A group of banks being investigated in an interest-rate rigging scandal are looking to pursue a group settlement with regulators rather than face a Barclays-style backlash by going it alone, people familiar with the banks’ thinking said.
Such discussions are preliminary and it is unclear if regulators will enter these talks, aimed at resolving allegations that banks attempted to manipulate the London interbank offered rate, or LIBOR, a benchmark that underpins hundreds of trillions of US dollars in contracts.
Still, there are powerful incentives for the banks to enter joint negotiations.
Barclays PLC was the first to settle with US and British regulators, paying a US$453 million penalty and admitting to its role in a deal announced on June 27. Barclays’ chief executive, Bob Diamond, abruptly quit the next week, bowing to public pressure and erosion of the bank’s reputation.
The sources said that none of the banks involved now want to be second in line for fear that they will get similarly hostile treatment from politicians and the public. Bank discussions about a group settlement initially took place before the Barclays agreement and picked back up in the aftermath.
It is unclear which banks are involved in the potential settlement talks. More than a dozen banks are being investigated in the scandal, including Citigroup, HSBC, Deutsche Bank and JPMorgan Chase. They all declined to comment.
A group agreement would appeal to financial watchdogs because they would be able to announce a headline-grabbing figure, showing that they were dealing firmly with the banking industry’s misdemeanors, a banker said on condition of anonymity.
Earlier this year, five top US banks negotiated a US$25 billion settlement with the US Justice Department and other federal and state agencies to resolve allegations of mortgage services abuses.
The key regulators involved in the LIBOR case include the US Commodity Futures Trading Commission and Britain’s Financial Services Authority. The commission was not available for comment and the authority declined to comment.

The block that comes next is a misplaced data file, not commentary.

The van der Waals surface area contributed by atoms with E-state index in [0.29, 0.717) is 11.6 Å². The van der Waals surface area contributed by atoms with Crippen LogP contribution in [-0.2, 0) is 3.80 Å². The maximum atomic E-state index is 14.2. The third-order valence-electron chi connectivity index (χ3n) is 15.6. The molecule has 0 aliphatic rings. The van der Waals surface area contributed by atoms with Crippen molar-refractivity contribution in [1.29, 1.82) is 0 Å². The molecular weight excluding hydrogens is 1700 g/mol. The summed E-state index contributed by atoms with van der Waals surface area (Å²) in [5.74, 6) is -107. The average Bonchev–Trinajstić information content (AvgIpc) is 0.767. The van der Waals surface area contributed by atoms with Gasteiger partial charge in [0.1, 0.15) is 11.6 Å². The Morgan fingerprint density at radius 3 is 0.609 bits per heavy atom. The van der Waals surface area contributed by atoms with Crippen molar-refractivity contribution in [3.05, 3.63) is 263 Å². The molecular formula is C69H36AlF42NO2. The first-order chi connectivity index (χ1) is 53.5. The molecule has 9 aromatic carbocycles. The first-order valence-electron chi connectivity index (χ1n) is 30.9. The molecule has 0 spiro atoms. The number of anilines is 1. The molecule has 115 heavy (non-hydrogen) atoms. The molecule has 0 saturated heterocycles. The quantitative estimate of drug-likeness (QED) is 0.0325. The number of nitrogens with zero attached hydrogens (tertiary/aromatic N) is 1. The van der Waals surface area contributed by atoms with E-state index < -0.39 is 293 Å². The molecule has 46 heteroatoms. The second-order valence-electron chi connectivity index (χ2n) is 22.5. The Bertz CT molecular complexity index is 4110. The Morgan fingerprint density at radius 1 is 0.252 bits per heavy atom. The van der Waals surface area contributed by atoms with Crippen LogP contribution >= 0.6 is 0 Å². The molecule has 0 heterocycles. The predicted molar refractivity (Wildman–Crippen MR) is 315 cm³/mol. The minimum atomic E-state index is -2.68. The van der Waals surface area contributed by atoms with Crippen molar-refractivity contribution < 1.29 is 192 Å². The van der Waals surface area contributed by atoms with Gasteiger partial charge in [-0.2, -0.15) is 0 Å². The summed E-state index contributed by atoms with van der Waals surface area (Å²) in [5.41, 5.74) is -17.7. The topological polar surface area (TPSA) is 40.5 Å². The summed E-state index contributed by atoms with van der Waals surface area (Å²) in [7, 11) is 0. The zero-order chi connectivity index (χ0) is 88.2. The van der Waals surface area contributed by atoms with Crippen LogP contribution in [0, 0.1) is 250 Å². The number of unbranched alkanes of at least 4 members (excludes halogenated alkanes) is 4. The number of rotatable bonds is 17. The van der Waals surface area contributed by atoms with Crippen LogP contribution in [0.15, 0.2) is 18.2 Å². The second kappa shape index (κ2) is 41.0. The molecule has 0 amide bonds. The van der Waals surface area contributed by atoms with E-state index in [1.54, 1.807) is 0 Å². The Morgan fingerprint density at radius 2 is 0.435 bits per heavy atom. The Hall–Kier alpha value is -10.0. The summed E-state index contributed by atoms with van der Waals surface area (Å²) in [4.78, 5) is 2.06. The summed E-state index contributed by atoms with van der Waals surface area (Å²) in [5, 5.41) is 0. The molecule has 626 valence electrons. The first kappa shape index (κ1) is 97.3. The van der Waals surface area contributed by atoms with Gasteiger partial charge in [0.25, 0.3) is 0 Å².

The main obstacle facing such a group settlement is a hesitancy on the part of the investment banks to work together in the fevered atmosphere surrounding the LIBOR investigations.
Negotiations and haggling could drag on for some time and a resolution was far from certain, the banker said.
That each bank possibly had to settle with a different group of regulators and that the charges were different in each case also made the chances of success of such a settlement small, a source at one of the banks being probed said.
However, if they were able to reach a group settlement it would enable them to share the pain of negative publicity.
Analysts have estimated that the scandal could cost the industry between US$20 billion to US$40 billion, further damaging a sector that is struggling to work its way through the aftermath of the 2007 to 2009 financial crisis, economic downturns in Europe and the US, and increased regulatory demands.
LIBOR rates are set daily in London for a range of currencies and maturities. Banks submit rates for unsecured loans to one another and the rates after high and low rates are thrown out, are averaged.
LIBOR rates underpin an estimated US$550 trillion in financial products, including consumer loans, mortgages, municipal bonds and corporate paper. They are also considered a gauge of a bank’s health. Investigators are looking at whether banks low-balled the rates to hide their borrowing costs in the 2007 to 2009 financial crisis and to profit on trades before the crisis hit.